The wind speeds in different units are not mathematically equivalent; e.g. 12–19 km/h is not equivalent to 8–12 mph, and both are not equivalent to 7–10 knots. The reason is that the Beaufort scale is not an exact nor an objective scale. It was based on visual and subjective observation of a ship and of the sea. The corresponding integral wind speeds were determined later, but the values in different units were never made equivalent. The following United States National Weather Service (NOAA NWS) serve to illustrate the observations.


It is worth remembering the wind force expressed by the Beaufort scale is not a real force but a scale showing how strong the wind is. It is based on an average of wind speeds. Each 'force' corresponds to a range of wind speeds. The wind speed concerned is the average speed measured during a period of ten minutes. Because of the variable nature of wind, this means that the wind speed can have huge variations around this average value.

Wind gust speed will commonly be 40% or 50% stronger. This last fact is of huge importance because physical forces generated by wind (on sails, hull etc.) are linked to the square of wind speed. This means that when you double the speed, you multiply effort by 4. The speed increase from one Beaufort force to the following is not linear, but higher at the beginning of the scale and reducing thereafter.


The scale was devised in 1805 by Irish-born Francis Beaufort (later Rear Admiral Sir Francis Beaufort), a Royal Navy officer, while serving on HMS Woolwich. The scale that carries Beaufort's name had a long and complex evolution from the previous work of others (including Daniel Defoe the century before) to when Beaufort was Hydrographer of the Navy in the 1830s when it was adopted officially and first used during the voyage of HMS Beagle under Captain Robert FitzRoy, later to set up the first Meteorological Office (Met Office) in Britain giving regular weather forecasts. In the early 19th century, naval officers made regular weather observations, but there was no standard scale and so they could be very subjective – one man's "stiff breeze" might be another's "soft breeze". Beaufort succeeded in standardising the scale.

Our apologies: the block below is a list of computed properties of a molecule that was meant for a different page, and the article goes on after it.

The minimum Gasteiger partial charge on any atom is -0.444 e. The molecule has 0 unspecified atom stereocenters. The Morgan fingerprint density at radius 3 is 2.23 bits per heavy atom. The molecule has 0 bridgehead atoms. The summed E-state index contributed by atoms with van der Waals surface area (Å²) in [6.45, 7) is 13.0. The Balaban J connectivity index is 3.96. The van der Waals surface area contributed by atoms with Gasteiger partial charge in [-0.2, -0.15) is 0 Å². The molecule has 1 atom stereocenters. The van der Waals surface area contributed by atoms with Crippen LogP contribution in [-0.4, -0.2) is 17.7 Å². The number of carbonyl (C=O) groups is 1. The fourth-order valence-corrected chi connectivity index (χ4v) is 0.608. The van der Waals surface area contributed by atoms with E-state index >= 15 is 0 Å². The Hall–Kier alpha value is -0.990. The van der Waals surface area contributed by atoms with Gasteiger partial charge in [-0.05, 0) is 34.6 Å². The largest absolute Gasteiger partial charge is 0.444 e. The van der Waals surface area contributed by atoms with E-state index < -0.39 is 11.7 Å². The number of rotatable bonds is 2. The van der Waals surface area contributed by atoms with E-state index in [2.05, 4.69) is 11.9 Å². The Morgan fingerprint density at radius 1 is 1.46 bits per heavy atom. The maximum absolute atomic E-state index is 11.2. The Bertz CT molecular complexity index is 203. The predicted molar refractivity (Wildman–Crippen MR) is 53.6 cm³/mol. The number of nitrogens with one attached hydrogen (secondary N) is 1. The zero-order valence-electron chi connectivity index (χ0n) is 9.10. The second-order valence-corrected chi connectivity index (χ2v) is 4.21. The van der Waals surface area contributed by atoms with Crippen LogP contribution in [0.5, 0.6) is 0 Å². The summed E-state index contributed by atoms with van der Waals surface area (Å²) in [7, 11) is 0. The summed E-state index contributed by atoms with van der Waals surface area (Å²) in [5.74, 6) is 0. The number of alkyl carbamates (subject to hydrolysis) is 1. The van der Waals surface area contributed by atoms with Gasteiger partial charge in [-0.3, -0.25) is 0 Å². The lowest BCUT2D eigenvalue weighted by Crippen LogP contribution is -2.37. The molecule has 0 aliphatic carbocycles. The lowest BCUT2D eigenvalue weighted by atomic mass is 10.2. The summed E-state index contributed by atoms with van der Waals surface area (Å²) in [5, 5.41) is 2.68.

Sir Francis Beaufort
Photo: Public Domain
The initial scale of thirteen classes (zero to twelve) did not reference wind speed numbers but related qualitative wind conditions to effects on the sails of a frigate, then the main ship of the Royal Navy, from "just sufficient to give steerage" to "that which no canvas sails could withstand".